The Bank of Ghana has explained that its recent decision to engage a third-party firm to interconnect mobile money retail payment was taken in the best interest of the economy.
The bank said it was informed by the need to ensure that the monetary policy transmission is not impaired in any significant way.
Public Affairs Director of the Bank, Mr Bernard Otabil told an Accra-based radio station, Joy FM on Monday, the Central Bank as the regulator of the monetary market, only acted to facilitate an effective and efficient mobile money payment system in Ghana.
He was responding to recent concerns raised against the award of a GHC 4.6 billion contract to a private company, Sibton Switch Systems to intermediate in mobile money transactions across different networks and make them interoperable.
When the system becomes functional, mobile money can be sent to people irrespective of the telecommunications network the recipient uses.
He said the Central Bank is not bearing any cost in the transaction which he said is a global best practice and has enormous benefits for the consumer.
Mobile Money Penetration and value
Ghana currently has in existence, an institutional infrastructural arrangements and processes to enable economic agents (individuals, businesses, organisations and Government) initiate and transfer monetary claims in the form of commercial and central bank liabilities and the Telecommunications companies play a pivotal role in these transactions. Globally, the mobile money market is said to worth some $230 billion, some $ 60 billion in Africa while Ghana has witnessed an exponential growth from $35million to some $300million. Mobile telecommunication penetration is said to be close to a 100%.
The involvement of Telcos
The Ghana Chamber for Telecommunications were the first to raise eyebrow over the contract, saying they had been side-stepped in the arrangement. The Chamber said the involvement of a third party was unnecessary but the Central Bank spokesperson said explained only a third party will be in a possession to independently validate deposit mobilisation processes as well as the potential risks capable of jeopardising the whole financial sector. “We are only facilitating. The Telcos are supposed to work with the commercial banks and therefore not competitors”, he said.
He said even though the Telcos were asked to technically position themselves for an interoperability, that preparation, investment and positioning were to the extent that their systems was going to be easily connected to a future switch.
The role of GhIPSS
Apart from the Telcos, the Ghana Interbank Payment and Settlement Systems (GhIPSS) have also claimed that even though they have the technical know-how to implement such a switch, the Bank of Ghana ignored them and awarded the contract to a private firm. But according to the central bank, GhIPSS is a subsidiary of the Bank of Ghana and that allowing it to operate the system would have meant that the BOG finds money to invest in the project, which it was not prepared to do. He also added that even though GhIPSS has some capabilities in terms of money payments and transfers, the national switch operator was going to do far more than that. “ That is why we thought a third party with financial muscle, technically vetted, could play that role better. The BOG wants to provide oversight role responsibly, to increase competition and bring about innovation and ensure that other private sector players are equally doing their job”, Mr Otabil added.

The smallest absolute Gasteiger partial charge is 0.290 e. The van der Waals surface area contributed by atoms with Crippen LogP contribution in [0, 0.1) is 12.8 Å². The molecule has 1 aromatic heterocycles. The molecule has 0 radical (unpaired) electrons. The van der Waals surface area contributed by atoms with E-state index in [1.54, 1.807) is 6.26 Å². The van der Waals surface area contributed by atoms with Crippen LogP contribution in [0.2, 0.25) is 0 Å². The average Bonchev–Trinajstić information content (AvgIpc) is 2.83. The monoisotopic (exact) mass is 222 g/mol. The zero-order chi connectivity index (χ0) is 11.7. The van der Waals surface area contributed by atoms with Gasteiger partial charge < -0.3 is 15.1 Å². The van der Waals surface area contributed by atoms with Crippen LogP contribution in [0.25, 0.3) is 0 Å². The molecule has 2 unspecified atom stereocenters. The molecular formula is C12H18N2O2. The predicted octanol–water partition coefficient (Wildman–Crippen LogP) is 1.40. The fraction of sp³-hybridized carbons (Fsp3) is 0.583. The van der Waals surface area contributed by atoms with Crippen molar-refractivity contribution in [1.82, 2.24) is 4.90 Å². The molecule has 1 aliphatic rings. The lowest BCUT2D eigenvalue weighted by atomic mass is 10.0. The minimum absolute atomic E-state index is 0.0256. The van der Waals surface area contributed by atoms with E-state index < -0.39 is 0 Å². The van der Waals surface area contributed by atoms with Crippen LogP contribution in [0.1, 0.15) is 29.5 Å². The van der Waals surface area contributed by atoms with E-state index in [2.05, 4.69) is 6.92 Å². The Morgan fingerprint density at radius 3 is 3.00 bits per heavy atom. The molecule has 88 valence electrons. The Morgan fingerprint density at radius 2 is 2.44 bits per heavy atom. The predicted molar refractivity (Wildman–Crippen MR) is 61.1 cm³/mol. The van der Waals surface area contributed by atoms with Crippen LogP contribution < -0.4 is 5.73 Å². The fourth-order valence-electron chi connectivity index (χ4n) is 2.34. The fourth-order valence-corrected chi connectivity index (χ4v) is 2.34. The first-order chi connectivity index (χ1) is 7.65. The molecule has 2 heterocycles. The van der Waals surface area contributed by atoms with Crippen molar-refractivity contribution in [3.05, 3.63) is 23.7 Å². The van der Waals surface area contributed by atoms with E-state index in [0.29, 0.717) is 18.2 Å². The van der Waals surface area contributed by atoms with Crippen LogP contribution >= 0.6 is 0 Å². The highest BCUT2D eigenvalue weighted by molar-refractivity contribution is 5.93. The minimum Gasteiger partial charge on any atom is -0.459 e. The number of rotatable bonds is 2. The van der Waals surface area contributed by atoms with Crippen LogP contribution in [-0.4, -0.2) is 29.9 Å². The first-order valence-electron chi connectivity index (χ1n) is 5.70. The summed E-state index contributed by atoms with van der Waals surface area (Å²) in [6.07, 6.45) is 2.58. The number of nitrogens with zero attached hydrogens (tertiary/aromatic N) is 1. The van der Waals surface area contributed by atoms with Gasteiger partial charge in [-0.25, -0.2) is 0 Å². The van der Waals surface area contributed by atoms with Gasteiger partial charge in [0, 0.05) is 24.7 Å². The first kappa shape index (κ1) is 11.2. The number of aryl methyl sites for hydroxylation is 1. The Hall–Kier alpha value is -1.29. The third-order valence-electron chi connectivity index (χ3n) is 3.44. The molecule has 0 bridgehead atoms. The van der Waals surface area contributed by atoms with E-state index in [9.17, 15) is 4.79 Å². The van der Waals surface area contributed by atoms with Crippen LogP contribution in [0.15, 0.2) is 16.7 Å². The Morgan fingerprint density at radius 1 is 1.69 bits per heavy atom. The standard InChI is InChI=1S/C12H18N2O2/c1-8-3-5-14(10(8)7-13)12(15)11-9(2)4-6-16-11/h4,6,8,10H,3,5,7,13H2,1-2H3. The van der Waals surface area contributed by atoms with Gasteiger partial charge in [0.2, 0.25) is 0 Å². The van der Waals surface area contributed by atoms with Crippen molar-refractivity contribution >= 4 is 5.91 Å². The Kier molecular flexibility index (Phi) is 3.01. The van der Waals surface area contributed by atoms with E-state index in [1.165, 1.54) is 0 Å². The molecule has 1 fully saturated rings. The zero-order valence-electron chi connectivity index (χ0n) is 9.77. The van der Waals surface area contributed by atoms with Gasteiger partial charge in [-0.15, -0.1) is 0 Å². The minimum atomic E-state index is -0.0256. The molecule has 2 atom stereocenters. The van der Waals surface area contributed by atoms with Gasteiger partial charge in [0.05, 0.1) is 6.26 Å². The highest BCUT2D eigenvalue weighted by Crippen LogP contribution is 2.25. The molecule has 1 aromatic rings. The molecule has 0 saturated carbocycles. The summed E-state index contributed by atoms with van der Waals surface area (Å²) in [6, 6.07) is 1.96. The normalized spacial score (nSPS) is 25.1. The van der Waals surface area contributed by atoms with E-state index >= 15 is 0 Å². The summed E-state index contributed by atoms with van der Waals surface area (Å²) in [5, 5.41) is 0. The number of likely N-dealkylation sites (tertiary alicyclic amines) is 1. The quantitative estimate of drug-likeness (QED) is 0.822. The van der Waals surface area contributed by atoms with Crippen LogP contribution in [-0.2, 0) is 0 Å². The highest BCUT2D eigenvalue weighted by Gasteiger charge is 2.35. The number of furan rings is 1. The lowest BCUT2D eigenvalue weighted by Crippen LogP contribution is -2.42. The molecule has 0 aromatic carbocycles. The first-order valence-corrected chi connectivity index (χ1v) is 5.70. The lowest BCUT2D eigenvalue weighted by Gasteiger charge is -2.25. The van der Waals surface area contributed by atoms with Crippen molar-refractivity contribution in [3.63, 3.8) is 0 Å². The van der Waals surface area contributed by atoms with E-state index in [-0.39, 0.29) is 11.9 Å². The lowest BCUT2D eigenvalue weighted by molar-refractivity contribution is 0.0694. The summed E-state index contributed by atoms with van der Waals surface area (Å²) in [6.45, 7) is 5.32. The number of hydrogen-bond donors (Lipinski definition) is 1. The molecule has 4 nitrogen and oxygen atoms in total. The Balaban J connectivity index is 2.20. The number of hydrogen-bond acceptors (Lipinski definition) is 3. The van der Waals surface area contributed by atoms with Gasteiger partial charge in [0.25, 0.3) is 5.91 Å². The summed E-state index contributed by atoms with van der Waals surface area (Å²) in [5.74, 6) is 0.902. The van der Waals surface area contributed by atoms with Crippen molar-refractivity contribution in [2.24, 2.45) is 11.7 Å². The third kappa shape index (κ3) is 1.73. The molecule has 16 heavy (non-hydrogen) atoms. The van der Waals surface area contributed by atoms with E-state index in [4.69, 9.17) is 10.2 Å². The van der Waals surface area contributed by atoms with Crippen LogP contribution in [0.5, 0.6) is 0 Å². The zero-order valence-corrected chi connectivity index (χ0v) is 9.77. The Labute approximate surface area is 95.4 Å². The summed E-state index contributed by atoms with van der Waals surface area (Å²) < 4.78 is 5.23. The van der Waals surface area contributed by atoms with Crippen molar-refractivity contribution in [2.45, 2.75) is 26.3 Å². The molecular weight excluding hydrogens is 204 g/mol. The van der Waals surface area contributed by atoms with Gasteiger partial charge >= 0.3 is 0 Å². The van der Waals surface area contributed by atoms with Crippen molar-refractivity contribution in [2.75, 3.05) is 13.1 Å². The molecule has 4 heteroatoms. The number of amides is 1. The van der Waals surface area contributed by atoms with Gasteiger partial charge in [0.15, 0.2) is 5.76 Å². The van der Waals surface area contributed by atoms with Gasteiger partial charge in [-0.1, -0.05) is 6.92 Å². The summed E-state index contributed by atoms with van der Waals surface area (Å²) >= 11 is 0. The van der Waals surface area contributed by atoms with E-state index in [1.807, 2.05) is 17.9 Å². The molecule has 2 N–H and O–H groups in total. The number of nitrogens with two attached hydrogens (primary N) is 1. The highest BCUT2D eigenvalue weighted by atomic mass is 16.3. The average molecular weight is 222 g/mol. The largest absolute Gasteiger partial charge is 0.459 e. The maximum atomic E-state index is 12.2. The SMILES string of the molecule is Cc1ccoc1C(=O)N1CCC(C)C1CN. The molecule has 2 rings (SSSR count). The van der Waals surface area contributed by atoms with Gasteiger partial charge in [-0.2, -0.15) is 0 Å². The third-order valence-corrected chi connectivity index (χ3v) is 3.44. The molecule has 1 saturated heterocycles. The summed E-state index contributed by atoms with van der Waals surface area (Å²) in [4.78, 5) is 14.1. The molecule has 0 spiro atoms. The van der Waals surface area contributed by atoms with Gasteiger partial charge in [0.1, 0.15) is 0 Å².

According to him, “The Central Bank has not paid money to anybody to build, operate and own any system of that sort. We are being very careful, tactical, bearing in mind the benefits consumers stand to gain from such operations and typically to ensure that the sanctity of the financial system is well protected”.
Asked who will bear the cost of the switch when it comes on stream, Mr Otabil said it will depend on how the operator convinces the stakeholders to pay into the system based on revenue streams over a long period.
Three companies submitted bids for the advertised contract. They are Vals Intel Ltd which proposed to execute the project with a GH¢14, 094,795.00 while Mericom Solutions Ltd offered GH¢ 5,465,396.06 for the operation of the national switch. The winning firm, Sibton Switch’s GHC4.6billion was accepted and experts explains that by virtue of how the system works, the highest bidder is required to bring a lot more to the table in terms of technical capabilities, approach, security and innovations.